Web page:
Please ensure Javascript is enabled for purposes ofwebsite accessibilityAppeal for man convicted in 2000 homicide put on hold | WLUK
Close Alert

Appeal for man convicted in 2000 homicide put on hold

Kenneth Hudson was convicted of killing Shanna Van Dyn Hoven in 2000. (Photo source: Wisconsin Dept. of Corrections)
Kenneth Hudson was convicted of killing Shanna Van Dyn Hoven in 2000. (Photo source: Wisconsin Dept. of Corrections)
Facebook Share IconTwitter Share IconEmail Share Icon
Comment bubble

MARINETTE (WLUK) – Kenneth Hudson’s appeal for this 2000 murder of Shanna Van Dyn Hoven is now on hold, as the court tries to determine who will represent Hudson.

Hudson is serving a life prison term for the June 25, 2000, murder of Van Dyn Hoven, 19. She was killed while jogging in a Kaukauna park. Hudson was also sentenced to consecutive sentences after that for kidnapping, attempted homicide and recklessly endangering safety, totaling another 70 years in prison. Since sentencing, Hudson has filed more than a dozen appeals and motions -- usually focusing on claims he was framed -- and all have failed.

Hudson was given an Oct. 31 deadline to file one final, all-encompassing motion, which Marinette County Judge James Morrison characterized as Hudson’s last chance to address any issue, saying the Van Dyn Hoven family needs to have closure on the case. Before the deadline, however, Hudson hired attorney Michael Balskus, who asked for an extension of the deadline, given his newness to the case.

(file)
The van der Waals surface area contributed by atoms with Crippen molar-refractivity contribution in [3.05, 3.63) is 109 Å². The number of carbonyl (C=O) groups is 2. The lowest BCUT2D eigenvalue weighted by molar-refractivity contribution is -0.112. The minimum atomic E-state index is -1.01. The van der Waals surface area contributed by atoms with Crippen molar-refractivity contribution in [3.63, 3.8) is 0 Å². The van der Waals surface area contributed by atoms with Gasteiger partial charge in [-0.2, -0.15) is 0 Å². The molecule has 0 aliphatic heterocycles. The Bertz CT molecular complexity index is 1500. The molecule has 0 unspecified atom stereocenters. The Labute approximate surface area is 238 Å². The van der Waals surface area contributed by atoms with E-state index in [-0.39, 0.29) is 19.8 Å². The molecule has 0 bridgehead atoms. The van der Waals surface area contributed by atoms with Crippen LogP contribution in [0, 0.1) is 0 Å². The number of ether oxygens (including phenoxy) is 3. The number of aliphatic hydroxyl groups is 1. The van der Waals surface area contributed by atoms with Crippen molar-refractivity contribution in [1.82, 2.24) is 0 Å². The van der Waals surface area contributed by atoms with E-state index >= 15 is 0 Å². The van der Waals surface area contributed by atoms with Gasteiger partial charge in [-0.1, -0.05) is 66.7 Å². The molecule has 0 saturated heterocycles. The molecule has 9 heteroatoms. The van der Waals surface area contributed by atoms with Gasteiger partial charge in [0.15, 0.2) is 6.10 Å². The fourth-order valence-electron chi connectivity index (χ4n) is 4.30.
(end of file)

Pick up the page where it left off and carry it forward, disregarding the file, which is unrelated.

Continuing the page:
However, Outagamie County District Attorney Melinda Tempelis objected, saying Balskus should not be allowed to represent Hudson. She noted Balskus worked in the district attorney’s office when Hudson was prosecuted – although Balskus did not specifically work on the Hudson case. Also, Tempelis raised concerns with the multiple boxes of documents Balskus had taken from the office, ostensibly as part of another matter, wondering if there are Hudson-related items among the contents.

Judge Morrison ordered Balskus to turn over any documents he obtained from the district attorney’s office, so Tempelis can review them to determine if any information pertains to the Hudson case. Balskus has until the end of the year to supply the information, and Tempelis then has time to review the documents. The parties return to court Feb. 24 to assess the status of the case.

Hudson’s allegations that he was framed could include possible testimony by Balskus about misconduct by various officials. Judge Morrison asked Balskus to explain how he could represent Hudson but also offer testimony, as those are inherently contradictory. Balskus must submit a written motion on that point.

Judge Morrison denied Balskus’ request to have the case re-assigned to an Outagamie County judge, saying he took the case himself because it made sense for several reasons, which he outlined.

Meanwhile, the filing of Hudson’s motion on the issues of the murder case itself will wait until at least March, and a decision is likely to take several months after that. Judge Morrison apologized to the Van Dyn Hoven family members for yet another delay.

Comment bubble

“What is critically important is that we get this matter right. It’s critically important in the interest of the victim, and of the family as much as it is Mr. Hudson – and our system in general. So, I know it’s frustrating; I can’t begin to understand your frustration. We’re not screwing around here. We’re not doing it for the fun of it. These are not unimportant procedural matters,” the judge said.

Loading ...